• Memories are made when our senses and emotions are elevated.
    • If we are pulling out the camera phone, it is likely an elevated experience that you want to remember.
    • Celebrating milestones and praiseworthy moments (graduations, winning seasons, etc.) helps to create positive lasting memories.
    • Struggling together creates a bond. If you have worked through conflict in your relationship and made it better in the process then you have created a bond. Fraternities haze, soldier fight together, and families overcome struggles together. These all make for lasting bonds. When you struggle together as a family, celebrate the success at the end of your victory, once you have overcome the challenge together.

    Take the time to make memories with your children. They are only little once. Go on those vacations, hike to the top of a mountain together, sail across an ocean, go camping, or teach them to ice-skate.

    Do anything and everything that will help create memories, bonds, and experiences that will last a lifetime in their memory. Those memories are what will carry them into old age with happiness in their heart.

    3. Stop the Yelling

    Yelling at our kids is not good parenting. Yet it is still happening on regular basis in most homes. I admit, I am still continually working on this one. I think this quote summarizes the situation.

      However, I know I need to continually work to not yell or raise my voice, as I would prefer a household with zero voices ever raised.

      Yelling causes our children to become anxious. It also affects them emotionally and mentally in a negative manner. If you have ever been yelled at by a boss or superior, you probably remember it and it is not a fond memory. It made you feel bad. It is hard enough to be reprimanded in a calm voice.

      When someone, whether adult or child, is yelled at while being reprimanded it causes anxiety, stress, and negative emotions to abound. When the yelling involves name calling or insults it becomes emotional abuse.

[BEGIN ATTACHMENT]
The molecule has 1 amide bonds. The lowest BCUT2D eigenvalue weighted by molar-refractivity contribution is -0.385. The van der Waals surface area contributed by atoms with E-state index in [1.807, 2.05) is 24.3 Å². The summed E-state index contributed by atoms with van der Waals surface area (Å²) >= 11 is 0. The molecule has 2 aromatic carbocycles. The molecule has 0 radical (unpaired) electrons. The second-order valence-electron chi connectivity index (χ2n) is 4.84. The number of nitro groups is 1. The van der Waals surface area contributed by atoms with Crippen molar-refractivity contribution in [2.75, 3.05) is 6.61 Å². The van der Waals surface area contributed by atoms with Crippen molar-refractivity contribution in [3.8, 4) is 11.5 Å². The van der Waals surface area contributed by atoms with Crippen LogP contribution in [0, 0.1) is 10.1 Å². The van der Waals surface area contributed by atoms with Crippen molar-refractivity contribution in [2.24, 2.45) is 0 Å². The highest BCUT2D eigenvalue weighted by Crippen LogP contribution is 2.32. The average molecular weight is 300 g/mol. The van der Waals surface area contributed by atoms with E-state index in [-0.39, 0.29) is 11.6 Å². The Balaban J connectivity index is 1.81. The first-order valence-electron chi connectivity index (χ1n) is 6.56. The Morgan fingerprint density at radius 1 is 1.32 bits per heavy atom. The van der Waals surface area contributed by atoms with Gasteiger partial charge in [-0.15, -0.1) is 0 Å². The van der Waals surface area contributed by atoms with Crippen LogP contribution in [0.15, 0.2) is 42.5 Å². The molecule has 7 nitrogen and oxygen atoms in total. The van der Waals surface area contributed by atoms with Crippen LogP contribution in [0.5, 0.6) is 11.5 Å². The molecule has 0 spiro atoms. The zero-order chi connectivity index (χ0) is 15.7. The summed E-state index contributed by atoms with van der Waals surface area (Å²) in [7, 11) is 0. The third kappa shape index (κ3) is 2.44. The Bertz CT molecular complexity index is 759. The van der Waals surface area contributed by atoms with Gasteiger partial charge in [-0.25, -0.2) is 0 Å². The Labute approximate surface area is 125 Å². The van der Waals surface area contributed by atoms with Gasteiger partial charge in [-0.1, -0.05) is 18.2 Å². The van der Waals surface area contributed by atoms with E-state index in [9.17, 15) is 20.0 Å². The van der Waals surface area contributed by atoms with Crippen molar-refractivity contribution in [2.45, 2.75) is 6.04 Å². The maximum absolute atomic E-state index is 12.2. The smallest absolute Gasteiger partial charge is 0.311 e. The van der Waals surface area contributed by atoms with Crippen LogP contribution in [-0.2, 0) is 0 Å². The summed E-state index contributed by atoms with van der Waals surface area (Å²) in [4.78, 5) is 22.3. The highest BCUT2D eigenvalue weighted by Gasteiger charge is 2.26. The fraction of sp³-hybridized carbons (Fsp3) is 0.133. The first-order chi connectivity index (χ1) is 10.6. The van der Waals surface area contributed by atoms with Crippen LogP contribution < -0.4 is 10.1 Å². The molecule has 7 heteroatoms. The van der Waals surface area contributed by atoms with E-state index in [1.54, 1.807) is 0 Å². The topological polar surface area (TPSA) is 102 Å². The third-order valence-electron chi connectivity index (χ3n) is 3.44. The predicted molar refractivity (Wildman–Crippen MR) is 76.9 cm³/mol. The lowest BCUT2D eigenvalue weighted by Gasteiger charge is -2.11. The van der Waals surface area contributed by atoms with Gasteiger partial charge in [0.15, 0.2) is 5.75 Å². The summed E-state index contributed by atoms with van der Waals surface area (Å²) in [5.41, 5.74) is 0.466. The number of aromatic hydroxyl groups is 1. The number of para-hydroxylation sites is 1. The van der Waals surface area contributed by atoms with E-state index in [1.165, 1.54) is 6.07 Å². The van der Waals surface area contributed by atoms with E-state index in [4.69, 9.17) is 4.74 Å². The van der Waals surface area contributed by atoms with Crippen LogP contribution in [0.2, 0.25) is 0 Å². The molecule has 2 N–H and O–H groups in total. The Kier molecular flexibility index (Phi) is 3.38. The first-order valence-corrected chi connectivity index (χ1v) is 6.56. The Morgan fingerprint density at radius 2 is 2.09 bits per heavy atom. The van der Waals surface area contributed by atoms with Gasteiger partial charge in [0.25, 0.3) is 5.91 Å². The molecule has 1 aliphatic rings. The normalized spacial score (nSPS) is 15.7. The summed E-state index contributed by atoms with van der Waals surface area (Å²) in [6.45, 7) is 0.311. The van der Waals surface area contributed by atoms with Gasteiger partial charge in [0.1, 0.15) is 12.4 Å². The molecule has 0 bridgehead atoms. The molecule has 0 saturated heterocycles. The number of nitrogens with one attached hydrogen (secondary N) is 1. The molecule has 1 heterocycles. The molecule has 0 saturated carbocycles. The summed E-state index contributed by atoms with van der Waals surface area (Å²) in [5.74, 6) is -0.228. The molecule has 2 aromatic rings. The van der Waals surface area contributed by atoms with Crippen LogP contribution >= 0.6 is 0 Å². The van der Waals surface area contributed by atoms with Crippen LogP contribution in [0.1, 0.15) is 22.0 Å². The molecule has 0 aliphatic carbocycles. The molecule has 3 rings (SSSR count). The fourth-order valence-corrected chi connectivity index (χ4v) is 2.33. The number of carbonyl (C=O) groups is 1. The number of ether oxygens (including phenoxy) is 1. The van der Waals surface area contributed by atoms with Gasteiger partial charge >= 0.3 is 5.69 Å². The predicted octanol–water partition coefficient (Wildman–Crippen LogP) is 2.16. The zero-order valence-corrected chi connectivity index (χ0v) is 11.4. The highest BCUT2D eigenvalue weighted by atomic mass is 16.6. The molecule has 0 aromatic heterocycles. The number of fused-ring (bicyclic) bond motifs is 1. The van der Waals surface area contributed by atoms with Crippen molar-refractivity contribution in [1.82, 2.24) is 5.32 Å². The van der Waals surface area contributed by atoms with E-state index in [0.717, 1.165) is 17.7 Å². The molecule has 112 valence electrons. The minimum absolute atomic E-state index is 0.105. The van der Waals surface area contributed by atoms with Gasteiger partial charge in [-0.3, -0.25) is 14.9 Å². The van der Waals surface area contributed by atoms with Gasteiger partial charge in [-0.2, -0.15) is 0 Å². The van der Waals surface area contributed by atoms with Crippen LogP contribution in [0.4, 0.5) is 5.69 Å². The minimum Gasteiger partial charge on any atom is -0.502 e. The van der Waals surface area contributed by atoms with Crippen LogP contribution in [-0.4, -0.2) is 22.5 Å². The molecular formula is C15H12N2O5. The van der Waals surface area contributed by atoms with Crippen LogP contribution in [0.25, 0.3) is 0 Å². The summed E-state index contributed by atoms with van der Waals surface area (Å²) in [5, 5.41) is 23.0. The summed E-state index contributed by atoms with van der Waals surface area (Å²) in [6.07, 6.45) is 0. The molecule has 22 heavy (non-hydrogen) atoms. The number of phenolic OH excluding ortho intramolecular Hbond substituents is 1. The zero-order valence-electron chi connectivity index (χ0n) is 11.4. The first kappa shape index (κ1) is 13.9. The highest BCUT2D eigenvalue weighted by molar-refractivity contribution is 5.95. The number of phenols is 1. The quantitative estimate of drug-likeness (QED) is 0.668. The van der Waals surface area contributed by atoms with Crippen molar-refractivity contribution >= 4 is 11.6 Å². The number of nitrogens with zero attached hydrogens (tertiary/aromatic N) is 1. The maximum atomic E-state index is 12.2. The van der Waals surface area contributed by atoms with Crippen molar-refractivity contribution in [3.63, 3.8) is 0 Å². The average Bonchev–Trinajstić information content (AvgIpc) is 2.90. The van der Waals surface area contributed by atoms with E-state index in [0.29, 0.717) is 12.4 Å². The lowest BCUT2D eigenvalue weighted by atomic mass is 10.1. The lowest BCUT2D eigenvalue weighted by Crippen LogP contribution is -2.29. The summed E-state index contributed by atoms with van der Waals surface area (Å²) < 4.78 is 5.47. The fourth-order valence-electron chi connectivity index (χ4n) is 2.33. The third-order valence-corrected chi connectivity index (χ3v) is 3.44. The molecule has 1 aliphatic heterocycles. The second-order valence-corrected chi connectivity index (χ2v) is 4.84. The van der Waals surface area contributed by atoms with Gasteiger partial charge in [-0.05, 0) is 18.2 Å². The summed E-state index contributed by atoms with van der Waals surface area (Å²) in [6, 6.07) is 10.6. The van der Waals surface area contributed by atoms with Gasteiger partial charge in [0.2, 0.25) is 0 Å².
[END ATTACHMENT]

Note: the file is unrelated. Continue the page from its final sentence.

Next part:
Heathline Parenthood examined research on the topic of yelling and found that parents who yell at their kids end up with children who are more aggressive verbally and physically.[3] Children learn from their parents’ example. If yelling is a regular occurrence in your household, then your child is learning that when dealing with behavior or situations that they don’t like, it is appropriate to yell. None of us want to teach that to our children, so we must take action to stop the yelling.

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      Healthline provides some tips on how to stop yelling:

      • Know what triggers the yelling. What are the behaviors occurring or situations where you find yourself yelling at your children?
      • When you feel that you are going to yell, give yourself a time out or count to ten.
      • Practice responding in a calm, even tone. Practice makes the action a habit.
      • If you do yell, then admit the mistake and apologize to your child. They will then learn that it is not an acceptable behavior and that they too should apologize if they make a mistake and end up yelling. (Yes, I apologized to Charlie for yelling and he had to apologize to our dog Max.)

      My article about yelling less at your kids less is also helpful: The Only Effective Way to Talk With Children When They Are Acting Out. This article outlines the steps to use the “one-ask” parenting approach. This approach is used to help parents follow up with consequences more quickly so that situations don’t escalate to worse behavior by the children and yelling from the parents. Some tips from this article on talking to your children without yelling include the following.

      • Get on their level, talking face to face in a calm voice.
      • Don’t make repeated threats about a consequence that is coming to them and wait for the situation to become more heated.
      • Follow through with the consequence (i.e. loss of playtime or time-out) immediately after they violate your warning. Don’t wait for them to repeat the bad behavior several more times. One warning is all that is needed. Then, if they break the rule or don’t obey, the consequence should be immediately implemented.

      If you find that your yelling is so entrenched in your daily behaviors that you have a hard time kicking the habit and you need more support, then buy, or find at your local library, the book Triggers by Amber Lia and Wendy Speake. Their tips were even featured on the Focus on the Family national radio program and were rated as a number one show for 2019. Their gentle parenting methods simply work.

      A quote from the book:

      “Peacemaking moms produce peacemaking kids.”